From the Worldwide Faith News archives

[PCUSANEWS] Peru commission praises, blames churches

Date Fri, 29 Aug 2003 17:35:17 -0500

Note #7913 from PCUSA NEWS to PRESBYNEWS:

Peru commission praises, blames churches
August 29, 2003

Peru commission praises, blames churches

Truth panel's report says 69,000 died or 'disappeared' in civil war

By Rebecca Howard
Ecumenical News International

LIMA, Peru - A government-appointed commission that looked into the deaths or
disappearances of more than 69,000 Peruvians between 1980 and 2000 had both
praise and criticism for the nation's churches.

The death toll cited by the truth and reconciliation commission is more than
twice the original estimate. The group's report, released on Aug. 28, was
based on about 17,000 interviews conducted throughout Peru about human-rights
violations committed after the Shining Path rebel group launched a national
insurgency in Peru's Andean highland province of Ayacucho in 1980.

Shining Path used terror tactics to force peasants to join them in their bid
to overthrow the government. In response, the Peruvian military and
government-backed peasant militias were equally savage, using torture, rape
and executions to suppress the insurgency.

The commission found that three-quarters of the victims were Quechua-speaking
Andean peasants caught in the crossfire. While the report has sparked
controversy, Evangelical and Catholic leaders have consistently backed the
Truth and Reconciliation Commission, which was appointed in 2001 to look into
the country's 20 years of internal war.

"There is a need to confront the past, not to open wounds, but to heal them,"
said the Rev. Dario Lopez, the leader of the National Council of Evangelical
Churches. "The process will be long, but (is) necessary."

The roles played by Evangelical and Catholic churches were recognized - in
some cases, praised - in a 104-page section of the nine-volume report.

"Throughout 20 years of political violence, churches were not only affected
by the actions of terrorist groups," the report says, "but also (subjected
to) indiscriminate repression on the part of authorities."

Shining Path dismissed religion as the "opiate of the people," and in many
instances attacked churches and murdered priests and nuns, especially in the
Andean highlands.

Government forces tried to repress the Catholic Church, which it accused of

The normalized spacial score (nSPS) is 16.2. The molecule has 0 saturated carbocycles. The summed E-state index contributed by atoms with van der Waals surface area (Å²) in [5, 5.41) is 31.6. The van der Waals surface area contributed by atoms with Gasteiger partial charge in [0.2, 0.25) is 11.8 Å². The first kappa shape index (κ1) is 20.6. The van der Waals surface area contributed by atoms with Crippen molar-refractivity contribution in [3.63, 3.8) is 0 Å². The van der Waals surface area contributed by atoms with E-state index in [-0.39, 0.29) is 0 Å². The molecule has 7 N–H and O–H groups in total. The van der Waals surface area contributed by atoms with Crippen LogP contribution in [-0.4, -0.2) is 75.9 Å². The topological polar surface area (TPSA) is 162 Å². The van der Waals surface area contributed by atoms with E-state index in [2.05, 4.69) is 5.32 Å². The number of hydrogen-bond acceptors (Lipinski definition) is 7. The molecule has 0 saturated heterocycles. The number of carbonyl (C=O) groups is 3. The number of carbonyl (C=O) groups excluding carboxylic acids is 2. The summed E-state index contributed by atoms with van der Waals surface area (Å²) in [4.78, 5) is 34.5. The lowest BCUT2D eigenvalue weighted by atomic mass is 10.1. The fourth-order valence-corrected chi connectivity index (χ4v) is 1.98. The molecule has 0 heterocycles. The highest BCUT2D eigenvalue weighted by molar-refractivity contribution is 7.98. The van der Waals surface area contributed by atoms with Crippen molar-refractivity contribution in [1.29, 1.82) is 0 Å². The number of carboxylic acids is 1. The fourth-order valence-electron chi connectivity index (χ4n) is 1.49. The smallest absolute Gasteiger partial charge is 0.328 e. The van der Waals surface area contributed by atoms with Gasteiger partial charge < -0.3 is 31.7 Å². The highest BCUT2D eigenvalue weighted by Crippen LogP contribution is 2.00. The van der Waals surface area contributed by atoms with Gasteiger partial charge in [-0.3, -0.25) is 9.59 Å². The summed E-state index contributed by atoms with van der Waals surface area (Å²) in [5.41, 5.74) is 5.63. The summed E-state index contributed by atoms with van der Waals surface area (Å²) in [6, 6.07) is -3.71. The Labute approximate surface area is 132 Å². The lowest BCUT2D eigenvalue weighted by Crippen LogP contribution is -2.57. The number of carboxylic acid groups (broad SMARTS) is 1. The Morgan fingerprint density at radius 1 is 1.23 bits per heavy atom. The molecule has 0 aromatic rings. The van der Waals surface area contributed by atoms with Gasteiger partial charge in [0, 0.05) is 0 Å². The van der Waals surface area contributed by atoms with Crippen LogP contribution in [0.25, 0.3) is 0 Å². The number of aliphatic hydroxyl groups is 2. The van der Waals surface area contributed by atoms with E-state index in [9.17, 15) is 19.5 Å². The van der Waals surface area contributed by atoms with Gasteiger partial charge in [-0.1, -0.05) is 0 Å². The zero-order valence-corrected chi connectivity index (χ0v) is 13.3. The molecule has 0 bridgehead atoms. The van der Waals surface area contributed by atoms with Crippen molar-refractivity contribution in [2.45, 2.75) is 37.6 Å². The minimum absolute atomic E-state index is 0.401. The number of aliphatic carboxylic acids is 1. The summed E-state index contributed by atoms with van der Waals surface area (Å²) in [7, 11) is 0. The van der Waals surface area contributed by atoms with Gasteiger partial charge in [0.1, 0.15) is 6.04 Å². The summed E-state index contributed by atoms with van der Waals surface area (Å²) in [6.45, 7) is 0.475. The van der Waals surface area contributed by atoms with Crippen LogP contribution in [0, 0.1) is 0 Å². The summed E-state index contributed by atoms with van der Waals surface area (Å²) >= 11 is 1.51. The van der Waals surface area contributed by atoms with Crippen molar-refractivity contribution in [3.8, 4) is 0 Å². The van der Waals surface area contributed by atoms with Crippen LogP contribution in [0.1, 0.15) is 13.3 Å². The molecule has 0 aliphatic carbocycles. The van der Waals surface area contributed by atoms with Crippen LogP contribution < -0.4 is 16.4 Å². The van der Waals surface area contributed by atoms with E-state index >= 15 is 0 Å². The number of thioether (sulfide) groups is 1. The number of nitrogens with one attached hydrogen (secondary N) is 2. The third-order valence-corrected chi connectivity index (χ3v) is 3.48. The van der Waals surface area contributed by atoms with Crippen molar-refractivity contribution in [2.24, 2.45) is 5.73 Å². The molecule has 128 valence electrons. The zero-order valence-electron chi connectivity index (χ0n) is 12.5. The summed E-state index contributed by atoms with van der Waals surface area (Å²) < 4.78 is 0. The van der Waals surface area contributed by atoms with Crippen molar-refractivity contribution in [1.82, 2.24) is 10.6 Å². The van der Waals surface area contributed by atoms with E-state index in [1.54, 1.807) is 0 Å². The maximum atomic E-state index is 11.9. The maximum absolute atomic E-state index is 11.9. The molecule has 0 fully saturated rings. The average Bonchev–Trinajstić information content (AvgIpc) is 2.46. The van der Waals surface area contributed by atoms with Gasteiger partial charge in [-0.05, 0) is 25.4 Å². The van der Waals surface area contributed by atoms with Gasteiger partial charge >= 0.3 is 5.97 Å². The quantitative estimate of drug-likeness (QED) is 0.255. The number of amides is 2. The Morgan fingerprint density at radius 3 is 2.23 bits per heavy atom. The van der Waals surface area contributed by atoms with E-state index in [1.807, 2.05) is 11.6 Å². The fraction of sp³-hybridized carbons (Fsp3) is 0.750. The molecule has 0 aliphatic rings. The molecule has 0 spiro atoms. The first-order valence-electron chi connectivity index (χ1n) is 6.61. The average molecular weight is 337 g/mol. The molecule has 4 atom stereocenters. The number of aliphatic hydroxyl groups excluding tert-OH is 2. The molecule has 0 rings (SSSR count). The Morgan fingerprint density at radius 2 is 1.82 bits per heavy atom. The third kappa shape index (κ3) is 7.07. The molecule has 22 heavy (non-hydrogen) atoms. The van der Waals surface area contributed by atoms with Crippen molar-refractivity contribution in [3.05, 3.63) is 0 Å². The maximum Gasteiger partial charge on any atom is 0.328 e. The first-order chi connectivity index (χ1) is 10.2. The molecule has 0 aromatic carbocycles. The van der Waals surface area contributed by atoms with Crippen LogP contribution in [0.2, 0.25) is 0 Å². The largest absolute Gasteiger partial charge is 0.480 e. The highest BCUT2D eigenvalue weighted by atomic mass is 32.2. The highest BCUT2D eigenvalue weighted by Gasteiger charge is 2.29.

supporting the rebels. The crackdown was particular severe when church
leaders began raising their voices in defense of human and civil rights.

While the commission acknowledged that "many lives were saved and many other
abuses were impeded" by the actions of Catholic leaders, it criticized the
inaction of some in the church hierarchy in the province of Ayacucho.

The report excepted from its criticism the then-Archbishop of Ayacucho,
Monsignor Juan Luis Cipriani, who it said consistently spoke out against
human-rights abuses.

Cipriani has charged that the commission was biased in favor of the rebels.

Many pastors and members of evangelical churches also lost their lives in the
conflict. In a particularly notorious case, Shining Path attacked a
Pentecostal Church in Ccano La Mar, Ayacucho, slaying 31 people during a
prayer meeting, then burning the bodies.

"We stand before an injustice that could and should have been avoided,"
commission President Salomon Lerner said as he delivered the report to
Peruvian President Alejandro Toledo. "The final two decades are marked by
shame and dishonor."

The commission recommended more prosecutions of civilian and military
perpetrators, and financial compensation to victims.

But reconciliation demands more, said the Rev. Humberto Lay, a commission
member. "The church must be aware of the problems of violence and the need
for profound changes in our country," he said, "so that the terrible time of
death and terror is never repeated."

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